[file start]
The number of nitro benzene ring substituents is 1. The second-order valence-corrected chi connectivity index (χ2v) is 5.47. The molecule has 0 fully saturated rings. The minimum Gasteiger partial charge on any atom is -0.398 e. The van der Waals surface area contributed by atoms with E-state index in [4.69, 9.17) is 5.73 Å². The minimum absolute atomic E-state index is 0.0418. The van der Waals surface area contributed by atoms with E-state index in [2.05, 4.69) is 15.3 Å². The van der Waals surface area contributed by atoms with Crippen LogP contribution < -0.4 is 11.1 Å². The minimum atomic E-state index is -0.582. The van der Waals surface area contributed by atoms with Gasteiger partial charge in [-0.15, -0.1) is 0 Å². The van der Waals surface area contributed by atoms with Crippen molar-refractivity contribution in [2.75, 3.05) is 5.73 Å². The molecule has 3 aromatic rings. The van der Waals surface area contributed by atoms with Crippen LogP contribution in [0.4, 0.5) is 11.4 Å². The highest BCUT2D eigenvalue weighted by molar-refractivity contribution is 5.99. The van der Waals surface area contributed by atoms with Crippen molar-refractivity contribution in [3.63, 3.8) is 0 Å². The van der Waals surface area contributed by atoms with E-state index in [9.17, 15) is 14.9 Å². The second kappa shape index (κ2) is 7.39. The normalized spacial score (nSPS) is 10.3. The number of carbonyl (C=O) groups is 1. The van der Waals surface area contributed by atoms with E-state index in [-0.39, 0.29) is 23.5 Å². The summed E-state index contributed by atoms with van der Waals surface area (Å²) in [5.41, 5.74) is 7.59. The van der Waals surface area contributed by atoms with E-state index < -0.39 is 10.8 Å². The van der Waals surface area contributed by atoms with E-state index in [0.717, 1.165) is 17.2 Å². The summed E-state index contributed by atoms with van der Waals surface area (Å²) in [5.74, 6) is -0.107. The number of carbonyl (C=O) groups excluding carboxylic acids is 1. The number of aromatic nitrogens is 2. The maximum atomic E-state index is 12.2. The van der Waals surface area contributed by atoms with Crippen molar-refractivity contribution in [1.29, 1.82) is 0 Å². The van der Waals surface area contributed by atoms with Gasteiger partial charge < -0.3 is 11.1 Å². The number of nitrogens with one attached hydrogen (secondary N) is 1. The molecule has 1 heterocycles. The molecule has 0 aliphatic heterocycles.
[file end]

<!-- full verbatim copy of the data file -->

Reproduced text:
The number of nitro benzene ring substituents is 1. The second-order valence-corrected chi connectivity index (χ2v) is 5.47. The molecule has 0 fully saturated rings. The minimum Gasteiger partial charge on any atom is -0.398 e. The van der Waals surface area contributed by atoms with E-state index in [4.69, 9.17) is 5.73 Å². The minimum absolute atomic E-state index is 0.0418. The van der Waals surface area contributed by atoms with E-state index in [2.05, 4.69) is 15.3 Å². The van der Waals surface area contributed by atoms with Crippen LogP contribution < -0.4 is 11.1 Å². The minimum atomic E-state index is -0.582. The van der Waals surface area contributed by atoms with Gasteiger partial charge in [-0.15, -0.1) is 0 Å². The van der Waals surface area contributed by atoms with Crippen molar-refractivity contribution in [2.75, 3.05) is 5.73 Å². The molecule has 3 aromatic rings. The van der Waals surface area contributed by atoms with Crippen LogP contribution in [0.4, 0.5) is 11.4 Å². The highest BCUT2D eigenvalue weighted by molar-refractivity contribution is 5.99. The van der Waals surface area contributed by atoms with Crippen molar-refractivity contribution in [3.63, 3.8) is 0 Å². The van der Waals surface area contributed by atoms with E-state index in [9.17, 15) is 14.9 Å². The second kappa shape index (κ2) is 7.39. The normalized spacial score (nSPS) is 10.3. The number of carbonyl (C=O) groups is 1. The van der Waals surface area contributed by atoms with E-state index in [-0.39, 0.29) is 23.5 Å². The summed E-state index contributed by atoms with van der Waals surface area (Å²) in [5.41, 5.74) is 7.59. The van der Waals surface area contributed by atoms with E-state index < -0.39 is 10.8 Å². The van der Waals surface area contributed by atoms with E-state index in [0.717, 1.165) is 17.2 Å². The summed E-state index contributed by atoms with van der Waals surface area (Å²) in [5.74, 6) is -0.107. The number of carbonyl (C=O) groups excluding carboxylic acids is 1. The number of aromatic nitrogens is 2. The maximum atomic E-state index is 12.2. The van der Waals surface area contributed by atoms with Crippen molar-refractivity contribution in [1.29, 1.82) is 0 Å². The van der Waals surface area contributed by atoms with Gasteiger partial charge < -0.3 is 11.1 Å². The number of nitrogens with one attached hydrogen (secondary N) is 1. The molecule has 1 heterocycles. The molecule has 0 aliphatic heterocycles.